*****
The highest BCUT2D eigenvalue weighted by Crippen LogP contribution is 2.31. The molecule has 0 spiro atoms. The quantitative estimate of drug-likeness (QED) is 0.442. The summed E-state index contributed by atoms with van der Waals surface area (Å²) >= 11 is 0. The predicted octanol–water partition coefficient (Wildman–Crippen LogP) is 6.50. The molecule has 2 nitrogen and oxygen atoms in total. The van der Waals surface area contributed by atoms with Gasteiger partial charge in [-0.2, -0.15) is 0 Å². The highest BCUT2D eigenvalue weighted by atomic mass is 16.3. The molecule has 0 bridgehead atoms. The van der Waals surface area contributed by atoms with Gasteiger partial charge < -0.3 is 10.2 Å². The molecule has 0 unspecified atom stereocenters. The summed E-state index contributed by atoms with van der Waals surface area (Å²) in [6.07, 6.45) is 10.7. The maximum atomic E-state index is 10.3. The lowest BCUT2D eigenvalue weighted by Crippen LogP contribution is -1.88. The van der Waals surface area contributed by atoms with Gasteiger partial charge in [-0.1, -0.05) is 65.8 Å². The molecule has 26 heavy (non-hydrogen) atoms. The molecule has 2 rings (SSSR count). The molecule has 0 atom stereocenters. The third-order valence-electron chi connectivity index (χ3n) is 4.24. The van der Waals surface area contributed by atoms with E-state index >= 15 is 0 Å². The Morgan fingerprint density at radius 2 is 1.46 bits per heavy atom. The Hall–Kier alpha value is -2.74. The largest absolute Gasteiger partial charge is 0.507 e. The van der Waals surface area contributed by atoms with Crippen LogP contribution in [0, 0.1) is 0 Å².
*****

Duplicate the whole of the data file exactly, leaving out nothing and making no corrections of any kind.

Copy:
The highest BCUT2D eigenvalue weighted by Crippen LogP contribution is 2.31. The molecule has 0 spiro atoms. The quantitative estimate of drug-likeness (QED) is 0.442. The summed E-state index contributed by atoms with van der Waals surface area (Å²) >= 11 is 0. The predicted octanol–water partition coefficient (Wildman–Crippen LogP) is 6.50. The molecule has 2 nitrogen and oxygen atoms in total. The van der Waals surface area contributed by atoms with Gasteiger partial charge in [-0.2, -0.15) is 0 Å². The highest BCUT2D eigenvalue weighted by atomic mass is 16.3. The molecule has 0 bridgehead atoms. The van der Waals surface area contributed by atoms with Gasteiger partial charge < -0.3 is 10.2 Å². The molecule has 0 unspecified atom stereocenters. The summed E-state index contributed by atoms with van der Waals surface area (Å²) in [6.07, 6.45) is 10.7. The maximum atomic E-state index is 10.3. The lowest BCUT2D eigenvalue weighted by Crippen LogP contribution is -1.88. The van der Waals surface area contributed by atoms with Gasteiger partial charge in [-0.1, -0.05) is 65.8 Å². The molecule has 26 heavy (non-hydrogen) atoms. The molecule has 2 rings (SSSR count). The molecule has 0 atom stereocenters. The third-order valence-electron chi connectivity index (χ3n) is 4.24. The van der Waals surface area contributed by atoms with E-state index >= 15 is 0 Å². The Morgan fingerprint density at radius 2 is 1.46 bits per heavy atom. The Hall–Kier alpha value is -2.74. The largest absolute Gasteiger partial charge is 0.507 e. The van der Waals surface area contributed by atoms with Crippen LogP contribution in [0, 0.1) is 0 Å².